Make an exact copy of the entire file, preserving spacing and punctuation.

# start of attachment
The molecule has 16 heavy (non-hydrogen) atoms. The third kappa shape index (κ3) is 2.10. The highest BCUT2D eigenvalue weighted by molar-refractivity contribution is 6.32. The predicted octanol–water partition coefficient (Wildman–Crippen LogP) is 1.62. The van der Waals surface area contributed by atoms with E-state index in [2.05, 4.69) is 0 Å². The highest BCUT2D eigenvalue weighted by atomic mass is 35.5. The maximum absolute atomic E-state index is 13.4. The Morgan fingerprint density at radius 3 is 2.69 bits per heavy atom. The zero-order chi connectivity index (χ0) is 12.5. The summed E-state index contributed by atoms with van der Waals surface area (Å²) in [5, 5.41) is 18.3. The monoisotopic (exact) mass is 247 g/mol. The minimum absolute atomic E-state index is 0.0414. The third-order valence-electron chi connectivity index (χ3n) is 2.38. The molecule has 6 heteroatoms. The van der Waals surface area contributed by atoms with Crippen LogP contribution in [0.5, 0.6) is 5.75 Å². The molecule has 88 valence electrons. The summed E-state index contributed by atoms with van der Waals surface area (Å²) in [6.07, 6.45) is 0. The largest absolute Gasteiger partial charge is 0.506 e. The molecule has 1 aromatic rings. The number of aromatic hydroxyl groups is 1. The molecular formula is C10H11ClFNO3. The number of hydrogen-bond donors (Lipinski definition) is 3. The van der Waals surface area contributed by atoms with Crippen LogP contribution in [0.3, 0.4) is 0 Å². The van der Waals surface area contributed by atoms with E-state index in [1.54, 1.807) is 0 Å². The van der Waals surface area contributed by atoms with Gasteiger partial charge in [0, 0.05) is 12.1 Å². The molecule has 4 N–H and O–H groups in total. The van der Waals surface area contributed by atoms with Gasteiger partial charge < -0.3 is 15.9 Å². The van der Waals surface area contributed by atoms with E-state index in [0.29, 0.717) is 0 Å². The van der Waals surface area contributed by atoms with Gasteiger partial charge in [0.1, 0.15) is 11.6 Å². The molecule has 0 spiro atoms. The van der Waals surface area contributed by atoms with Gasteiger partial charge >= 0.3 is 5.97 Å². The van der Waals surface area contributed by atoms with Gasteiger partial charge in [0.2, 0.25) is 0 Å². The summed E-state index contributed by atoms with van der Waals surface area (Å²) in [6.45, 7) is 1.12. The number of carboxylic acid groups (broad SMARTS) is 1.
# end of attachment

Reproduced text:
The molecule has 16 heavy (non-hydrogen) atoms. The third kappa shape index (κ3) is 2.10. The highest BCUT2D eigenvalue weighted by molar-refractivity contribution is 6.32. The predicted octanol–water partition coefficient (Wildman–Crippen LogP) is 1.62. The van der Waals surface area contributed by atoms with E-state index in [2.05, 4.69) is 0 Å². The highest BCUT2D eigenvalue weighted by atomic mass is 35.5. The maximum absolute atomic E-state index is 13.4. The Morgan fingerprint density at radius 3 is 2.69 bits per heavy atom. The zero-order chi connectivity index (χ0) is 12.5. The summed E-state index contributed by atoms with van der Waals surface area (Å²) in [5, 5.41) is 18.3. The monoisotopic (exact) mass is 247 g/mol. The minimum absolute atomic E-state index is 0.0414. The third-order valence-electron chi connectivity index (χ3n) is 2.38. The molecule has 6 heteroatoms. The van der Waals surface area contributed by atoms with Crippen LogP contribution in [0.5, 0.6) is 5.75 Å². The molecule has 88 valence electrons. The summed E-state index contributed by atoms with van der Waals surface area (Å²) in [6.07, 6.45) is 0. The largest absolute Gasteiger partial charge is 0.506 e. The molecule has 1 aromatic rings. The number of aromatic hydroxyl groups is 1. The molecular formula is C10H11ClFNO3. The number of hydrogen-bond donors (Lipinski definition) is 3. The van der Waals surface area contributed by atoms with Crippen LogP contribution in [0.3, 0.4) is 0 Å². The van der Waals surface area contributed by atoms with E-state index in [1.54, 1.807) is 0 Å². The van der Waals surface area contributed by atoms with Gasteiger partial charge in [0, 0.05) is 12.1 Å². The molecule has 4 N–H and O–H groups in total. The van der Waals surface area contributed by atoms with Gasteiger partial charge < -0.3 is 15.9 Å². The van der Waals surface area contributed by atoms with E-state index in [0.29, 0.717) is 0 Å². The van der Waals surface area contributed by atoms with Gasteiger partial charge in [0.1, 0.15) is 11.6 Å². The molecule has 0 spiro atoms. The van der Waals surface area contributed by atoms with Gasteiger partial charge >= 0.3 is 5.97 Å². The van der Waals surface area contributed by atoms with Gasteiger partial charge in [0.2, 0.25) is 0 Å². The summed E-state index contributed by atoms with van der Waals surface area (Å²) in [6.45, 7) is 1.12. The number of carboxylic acid groups (broad SMARTS) is 1.